29 April 2022
The theme of 2022’s International Day of Immunology is vaccines. Thrust into the limelight over the last two years, vaccines have been topic of unity and division, safety and anxiety, but ultimately a major game-changer in our fight against COVID-19.
There’s something about a state of emergency that kicks humans collectively into gear. Often this means finding innovative solutions, taking risks, investing deeply and pushing into the vastly unknown at an unprecedented rate. The COVID-19 pandemic caught much of the world off guard, yet, for many scientists, it was the opportunity to apply the expertise they had been building over many years. As a result of this tenacity and innovation, we now have mRNA technology which has enabled us to make effective vaccines in record-breaking time. Immunologist and Director of the Malaghan Institute of Medical Research, Professor Graham Le Gros says the urgent and global focus on vaccine development is unprecedented.
The COVID-19 pandemic enabled technologies and research endeavours which have been going on for the past 20 years in the mRNA therapy space to be brought together in a very safe, focused and effective way,” says Prof Le Gros. “This technology now has a considerable safety profile as hundreds of millions of people have received the mRNA vaccines.”
Like many innovations that were developed to address very specific problems, mRNA technology has the potential to offer much more, and is predicted to become as commonplace and revolutionary as computers and penicillin.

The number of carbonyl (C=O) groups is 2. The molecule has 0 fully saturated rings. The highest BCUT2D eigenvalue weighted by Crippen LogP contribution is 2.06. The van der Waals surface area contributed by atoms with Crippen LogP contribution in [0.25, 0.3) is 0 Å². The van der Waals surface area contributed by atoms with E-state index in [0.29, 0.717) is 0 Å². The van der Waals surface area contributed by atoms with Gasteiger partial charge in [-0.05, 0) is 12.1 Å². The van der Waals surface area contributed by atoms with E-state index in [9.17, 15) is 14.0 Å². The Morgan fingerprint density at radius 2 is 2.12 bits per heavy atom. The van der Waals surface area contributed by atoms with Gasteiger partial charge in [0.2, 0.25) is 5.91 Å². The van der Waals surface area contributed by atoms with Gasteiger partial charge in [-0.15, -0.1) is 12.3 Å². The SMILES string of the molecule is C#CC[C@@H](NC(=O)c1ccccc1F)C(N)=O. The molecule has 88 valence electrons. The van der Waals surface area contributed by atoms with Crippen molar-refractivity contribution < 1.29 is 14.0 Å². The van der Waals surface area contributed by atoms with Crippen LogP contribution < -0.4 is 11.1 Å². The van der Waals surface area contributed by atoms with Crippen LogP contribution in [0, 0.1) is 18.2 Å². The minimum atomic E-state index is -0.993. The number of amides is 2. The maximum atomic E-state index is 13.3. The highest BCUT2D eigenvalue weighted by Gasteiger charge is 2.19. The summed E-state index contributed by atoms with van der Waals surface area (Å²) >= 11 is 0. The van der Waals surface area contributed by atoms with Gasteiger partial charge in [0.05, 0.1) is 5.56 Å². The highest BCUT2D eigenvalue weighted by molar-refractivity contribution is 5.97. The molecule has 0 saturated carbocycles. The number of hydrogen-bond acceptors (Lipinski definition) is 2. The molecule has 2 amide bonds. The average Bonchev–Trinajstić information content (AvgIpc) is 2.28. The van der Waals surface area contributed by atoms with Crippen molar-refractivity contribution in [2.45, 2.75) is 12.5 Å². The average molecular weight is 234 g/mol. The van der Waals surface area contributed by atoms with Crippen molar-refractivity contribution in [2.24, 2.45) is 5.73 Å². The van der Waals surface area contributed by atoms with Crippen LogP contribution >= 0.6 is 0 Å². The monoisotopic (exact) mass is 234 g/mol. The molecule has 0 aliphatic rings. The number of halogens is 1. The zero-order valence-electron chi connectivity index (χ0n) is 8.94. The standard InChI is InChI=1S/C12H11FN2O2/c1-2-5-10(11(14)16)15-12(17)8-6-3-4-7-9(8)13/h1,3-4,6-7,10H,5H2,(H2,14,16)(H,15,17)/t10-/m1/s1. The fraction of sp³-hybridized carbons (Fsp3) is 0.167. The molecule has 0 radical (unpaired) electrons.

“It has opened the floodgates for a whole new type of technology based around the delivery of treatments to cells using lipid nanoparticles. It can now be applied to many other therapeutic indications, not just for stimulating the immune response but also treating people with genetic conditions or metabolic disorders. This is a major breakthrough,” says Prof Le Gros.
As a promising new technology, the Malaghan Institute is starting to build the know-how and infrastructure in New Zealand for future mRNA vaccine development, including effective boosters against COVID-19 and other infections as well as personalised vaccines for cancer. Though vaccines are often thought of as a preventative strategy against infectious diseases, in the case of cancer, they are a type of therapy.
"It has opened the floodgates for a whole new type of technology based around the delivery of treatments to cells using lipid nanoparticles."
“With a virus or bacteria, they have well-defined antigens that stay relatively consistent. The trouble with cancer is that cancer cells are highly specialised towards the immune system of the individual and the particular type of cancer. So you can't actually predict the target before a person gets the cancer,” says Prof Le Gros.
“The vaccine must be made while the person has cancer and before the cancer mutates further to evade the vaccine's effects or the cancer becomes too serious. With mRNA vaccine technology, we finally have the turnaround time from sequencing the genome to turning it into a therapy to enable us to target cancer.”
A few challenges still exist before cancer vaccines can be implemented for the treatment of cancer.
“We still don't have enough fundamental knowledge about how our immune system works in our lymph nodes and how the various arms of the immune system work in concert to create very discreet and selective types of responses that are designed exquisitely to respond to threats that affect specific parts of our body. We don't know enough about how fundamental switching between different arms of the immune system occurs. We need to have that fundamental knowledge,” says Prof Le Gros.
Scientists at the Malaghan Institute continue to investigate these fundamental issues that will ultimately translate into future vaccines against infectious diseases and cancer.
Professor Le Gros says he’s had the honour of seeing two monumental advancements in immunology during his decades-long career. Firstly, being able to direct our immune system to target and destroy cancer cells, significantly shifting the existing paradigms in cancer research and treatment. Secondly, the maturation of mRNA technology in response to the COVID-19 pandemic.
“The future looks good on both these fronts. There's never been a better time to be a scientist!”